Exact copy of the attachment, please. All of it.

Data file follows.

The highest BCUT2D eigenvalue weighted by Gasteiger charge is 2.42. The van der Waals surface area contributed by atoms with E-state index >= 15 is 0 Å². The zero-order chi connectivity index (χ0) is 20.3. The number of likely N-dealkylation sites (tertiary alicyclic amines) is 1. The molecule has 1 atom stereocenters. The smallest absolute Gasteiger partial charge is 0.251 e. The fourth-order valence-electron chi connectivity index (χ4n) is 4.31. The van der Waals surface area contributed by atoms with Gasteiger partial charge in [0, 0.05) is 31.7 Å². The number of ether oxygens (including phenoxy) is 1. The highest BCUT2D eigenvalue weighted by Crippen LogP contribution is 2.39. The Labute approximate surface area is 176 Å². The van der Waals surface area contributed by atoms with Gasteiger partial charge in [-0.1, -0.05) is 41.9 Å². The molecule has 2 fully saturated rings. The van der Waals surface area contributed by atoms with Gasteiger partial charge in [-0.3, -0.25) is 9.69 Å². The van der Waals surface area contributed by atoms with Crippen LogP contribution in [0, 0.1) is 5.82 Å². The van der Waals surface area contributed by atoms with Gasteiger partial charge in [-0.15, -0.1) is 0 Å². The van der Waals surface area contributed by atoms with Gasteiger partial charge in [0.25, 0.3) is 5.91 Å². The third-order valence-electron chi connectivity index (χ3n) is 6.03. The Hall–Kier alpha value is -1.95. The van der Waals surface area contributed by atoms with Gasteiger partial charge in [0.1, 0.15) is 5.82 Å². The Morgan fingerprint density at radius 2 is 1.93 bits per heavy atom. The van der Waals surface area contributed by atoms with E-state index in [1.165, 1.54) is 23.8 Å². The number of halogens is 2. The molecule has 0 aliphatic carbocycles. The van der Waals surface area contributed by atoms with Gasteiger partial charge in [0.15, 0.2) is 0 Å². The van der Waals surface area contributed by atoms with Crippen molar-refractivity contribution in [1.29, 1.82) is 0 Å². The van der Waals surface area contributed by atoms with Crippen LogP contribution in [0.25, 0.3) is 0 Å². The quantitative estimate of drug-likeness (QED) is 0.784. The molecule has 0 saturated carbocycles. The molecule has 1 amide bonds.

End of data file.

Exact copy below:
The highest BCUT2D eigenvalue weighted by Gasteiger charge is 2.42. The van der Waals surface area contributed by atoms with E-state index >= 15 is 0 Å². The zero-order chi connectivity index (χ0) is 20.3. The number of likely N-dealkylation sites (tertiary alicyclic amines) is 1. The molecule has 1 atom stereocenters. The smallest absolute Gasteiger partial charge is 0.251 e. The fourth-order valence-electron chi connectivity index (χ4n) is 4.31. The van der Waals surface area contributed by atoms with Gasteiger partial charge in [0, 0.05) is 31.7 Å². The number of ether oxygens (including phenoxy) is 1. The highest BCUT2D eigenvalue weighted by Crippen LogP contribution is 2.39. The Labute approximate surface area is 176 Å². The van der Waals surface area contributed by atoms with Gasteiger partial charge in [-0.1, -0.05) is 41.9 Å². The molecule has 2 fully saturated rings. The van der Waals surface area contributed by atoms with Gasteiger partial charge in [-0.3, -0.25) is 9.69 Å². The van der Waals surface area contributed by atoms with Crippen LogP contribution in [0, 0.1) is 5.82 Å². The van der Waals surface area contributed by atoms with Gasteiger partial charge in [-0.15, -0.1) is 0 Å². The van der Waals surface area contributed by atoms with Gasteiger partial charge in [0.25, 0.3) is 5.91 Å². The third-order valence-electron chi connectivity index (χ3n) is 6.03. The Hall–Kier alpha value is -1.95. The van der Waals surface area contributed by atoms with Gasteiger partial charge in [0.1, 0.15) is 5.82 Å². The Morgan fingerprint density at radius 2 is 1.93 bits per heavy atom. The van der Waals surface area contributed by atoms with E-state index in [1.165, 1.54) is 23.8 Å². The number of halogens is 2. The molecule has 0 aliphatic carbocycles. The van der Waals surface area contributed by atoms with Gasteiger partial charge in [0.15, 0.2) is 0 Å². The van der Waals surface area contributed by atoms with Crippen molar-refractivity contribution in [1.29, 1.82) is 0 Å². The van der Waals surface area contributed by atoms with Crippen LogP contribution in [0.25, 0.3) is 0 Å². The quantitative estimate of drug-likeness (QED) is 0.784. The molecule has 0 saturated carbocycles. The molecule has 1 amide bonds.